SINGAPORE - By her own admission, Quah Ting Wen's times were "sub-par" at the Tokyo Olympics but she is looking to regain her spark this year after a disappointing 2021.
While she was also not satisfied with her performances at the International Swimming League (ISL), a professional competition, the 29-year-old hopes to start afresh ahead of a busy year that will see the SEA, Commonwealth and Asian Games take place, as well as the Fina World Championships.
She said: "It's nice having that idea that we are starting a new year, a new chapter and it's a chance to let things that were from 2021 stay there and approach 2022 with a bit more energy and excitement.
"I think having the Commonwealth Games - one of four big events this year - is an opportunity to kind of reset and hopefully make this year a better one for swimming and personally as well."
Quah was speaking at the Longines boutique at Wisma Atria on Wednesday (Jan 19), when the three-day tour of the Queen's Baton Relay in Singapore ended. Longines is the official timekeeper for the Commonwealth Games, which will take place in Birmingham from July 28 to Aug 8.
While the last year was not smooth sailing for Quah, it has also taught her some valuable lessons that she will be taking into the new year.
She had enjoyed a strong 2019, which saw her clinch six gold medals at the SEA Games, and had wanted to carry that winning momentum into 2020, when the Olympics were initially scheduled to take place.
But the pandemic wreaked havoc on the sporting calendar, forcing the quadrennial competition to be postponed by a year. The extra year of training, coupled with the uncertainty and changing schedules, eventually took a toll on her.
In her two events in Tokyo, she clocked times below her personal best and later lamented that she was not at her physical peak.
She also felt that she under performed during the ISL season with DC Trident later in the year.
Quah said: "I didn't expect myself to get tired of all the ups and downs when I did. I was like, 'We will persevere and push through it', but by 2021, it was starting to affect a lot of us.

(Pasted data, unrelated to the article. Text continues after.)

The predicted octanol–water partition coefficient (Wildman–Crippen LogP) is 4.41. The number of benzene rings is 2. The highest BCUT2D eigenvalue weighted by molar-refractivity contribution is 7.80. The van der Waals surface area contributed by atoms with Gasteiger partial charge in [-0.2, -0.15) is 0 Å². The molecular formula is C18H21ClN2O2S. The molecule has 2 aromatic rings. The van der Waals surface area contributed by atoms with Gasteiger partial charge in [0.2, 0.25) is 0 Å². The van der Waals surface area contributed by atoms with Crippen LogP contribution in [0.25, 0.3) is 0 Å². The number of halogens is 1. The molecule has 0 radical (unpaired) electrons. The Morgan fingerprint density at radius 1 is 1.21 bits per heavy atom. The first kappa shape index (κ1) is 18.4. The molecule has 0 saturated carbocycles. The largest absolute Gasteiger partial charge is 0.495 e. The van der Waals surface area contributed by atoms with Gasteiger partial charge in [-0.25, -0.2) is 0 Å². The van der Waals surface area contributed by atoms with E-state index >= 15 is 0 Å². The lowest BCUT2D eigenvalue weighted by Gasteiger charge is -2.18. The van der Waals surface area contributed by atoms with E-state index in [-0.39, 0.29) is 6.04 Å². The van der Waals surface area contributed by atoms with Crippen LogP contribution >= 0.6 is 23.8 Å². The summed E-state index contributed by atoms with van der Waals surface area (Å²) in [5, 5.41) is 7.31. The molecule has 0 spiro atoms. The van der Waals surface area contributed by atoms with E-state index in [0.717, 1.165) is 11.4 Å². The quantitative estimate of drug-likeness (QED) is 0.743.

"I had a pretty good year in the ISL in 2020. I think it was because of the inconsistency of having to quarantine and start training, that very staccato kind of training that I got tired in 2021. I didn't regulate myself - I wasn't placing enough emphasis on certain things. I wasn't resting enough and by the end of 2021, I realised I had dug a hole of fatigue so deep that I was having trouble pulling myself out."
A break at the end of last year did not do much for Quah, which worried her.
But after taking some time to reflect on her swimming career and the past year, she concluded that she still wanted to prioritise sport in 2022.
Quah has set herself some lofty goals as she hopes to compete in all the major Games, which will pose a challenge given that they are in May, July/August and September.
Having bagged a bronze with the 4x100m medley relay team in 2018, she also wants to win a medal again at the Asian Games.
While she has yet to qualify for the Commonwealth Games, she also wants to see how close she can get to a spot on the podium, no mean feat given the Games will feature world-class swimmers from Australia, Britain, Canada and New Zealand.
Acknowledging that 2022 will not be easy, she said: "The goal is to get myself so fit that it gives me more options where maybe I wouldn't have to do a full taper and still be able to go fast. Ideally, I would really want to do well in all (the Games). It may be difficult and I may miss the mark at some point, but I know myself and I won't be happy if I don't try."